6 Rookie Mistakes You Shouldn’t Do When Building Your First Gaming Computer

Building your first gaming computer is not as complicated as many people perceive it to be. The process is easy when you have the right materials, procedures, and experience. However, just like any other process, things can go wrong if you aren’t careful or ignore some processes. You might have built a successful unit, but a mistake or two might cost you the whole process, making the project go to waste. Many mistakes can be rectified; it’s always advised to know them first before building your first machine. Here are some mistakes you should avoid at all costs.

1.   Having Incompatible Hardware

One main mistake that you can make and cost you the whole process is getting incompatible hardware. You can build your gaming computer to the last stages, but your computer might fail to work or function as required if you fail to install the right hardware. Incompatible hardware might include a CPU that doesn’t go with the motherboard or buy something more significant that can’t fit with other components. It’s advised to do some research on the hardware before buying them and see if they can fit. You have to get the right hardware, the correct power consumption units’ storage drives, screens, and any other hardware you will require in your build.

2.   Forgetting the Plastic Cooler Cover

In every CPU, there is a plastic cover that monitors the CPU cooler’s thermal paste, which prevents it from getting everything. If you aren’t sure about it, you need to open your cooler and check it out. Ensure it’s removed. Other than resulting in inadequate cooling, the plastic cover can melt and damage your gaming PC, making you start again with the process. Such cover is also present in new computers, where buyers get advised to remove the plastic before use. You can get some good aftermarket CPU cooler, which comes with easily visible covers, which you can’t miss to see and remove before installation. If you purchase a second-hand cooler, ensure you add a thermal paste before installation. Also, do not forget plugging the cooler in.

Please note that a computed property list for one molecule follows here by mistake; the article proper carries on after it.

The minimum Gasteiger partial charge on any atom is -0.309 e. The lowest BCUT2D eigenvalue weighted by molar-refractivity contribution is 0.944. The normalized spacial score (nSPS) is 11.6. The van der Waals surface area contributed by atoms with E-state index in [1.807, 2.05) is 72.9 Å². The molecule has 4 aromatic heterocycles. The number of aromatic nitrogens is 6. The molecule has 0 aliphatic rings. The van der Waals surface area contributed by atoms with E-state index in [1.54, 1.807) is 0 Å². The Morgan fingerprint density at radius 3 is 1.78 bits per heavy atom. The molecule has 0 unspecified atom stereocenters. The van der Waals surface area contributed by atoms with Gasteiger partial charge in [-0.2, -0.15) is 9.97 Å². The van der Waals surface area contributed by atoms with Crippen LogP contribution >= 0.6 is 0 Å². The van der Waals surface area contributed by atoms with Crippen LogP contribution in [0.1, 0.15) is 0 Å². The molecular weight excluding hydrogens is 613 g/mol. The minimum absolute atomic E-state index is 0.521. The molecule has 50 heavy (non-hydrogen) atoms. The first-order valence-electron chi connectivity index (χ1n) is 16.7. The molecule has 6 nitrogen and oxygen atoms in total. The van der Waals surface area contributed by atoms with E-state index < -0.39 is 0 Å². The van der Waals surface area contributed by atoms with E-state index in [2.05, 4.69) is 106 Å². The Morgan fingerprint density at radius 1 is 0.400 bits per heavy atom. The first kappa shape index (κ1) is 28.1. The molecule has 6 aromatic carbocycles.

3.   Installing the CPU Wrongly

Installing the CPU components incorrectly is a common mistake by several people trying to build their gaming PCs. For most people, as long as the CPU is working, they are okay with it, not knowing that there are right procedures to be followed. Processors need to be installed on a specific orientation to ensure they work well as required. Most processors have a mark at the end. When you check the AMD desktop processors, their marking is at the bottom left corner. The marking should line up with the CPU’s socket indicator, mostly located on the load plate or the part that holds your CPU down. At times, you may find this indicator on the board. Ensure the CPU components are fixed correctly to ensure the smooth running of your PC.

4.   Forgetting the Power Connection

There is nothing as disappointing as installing your CPU fully, and it fails to work after everything is set. According to statistics, at least half of new CPU builders end up forgetting to connect the power components in their CPU, which turns to be a disappointment in the end. Where is the CPU power connection found? In most cases, the CPU power connection is located at the motherboards top-left. Failing to connect this power unit will make your CPU fail to function when you most want it. To find out where the power connection is, check out a six or 8-pin connection required from the SPU or labeled cpu_pwr.

5.   Fixing the RAM Wrongly

Failing to fix your RAM well or not making it sit well in your computer might create more issues than expected. Fixing the RAM wrongly might affect it to pair with dual channels or fail to go into the dedicated slot. To ensure that the RAM fits correctly, make sure that the pins align correctly with the CPU. If they don’t align, you should check for the right one. Ensure everything fits in properly before going to the next process. How do you make sure it fits well? Make sure you push it until you hear the click sound after it settles in. If not, remove it and try again.

6.   Poor Connection Between Components

Other mistakes people make when building up their gaming computers include forgetting to connect an HDD or SSD, failing to secure the front panel, and connecting the monitor into the motherboard and not the graphics card as required. Ensure everything clicks on when connecting to give assurance.

If your gaming CPU fails to power on or works with issues, try to check it out and see where you went wrong, using the above list. Knowing where you went wrong acts as an experience when building your next gaming PC.

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I am the owner of ThisGenGaming.com

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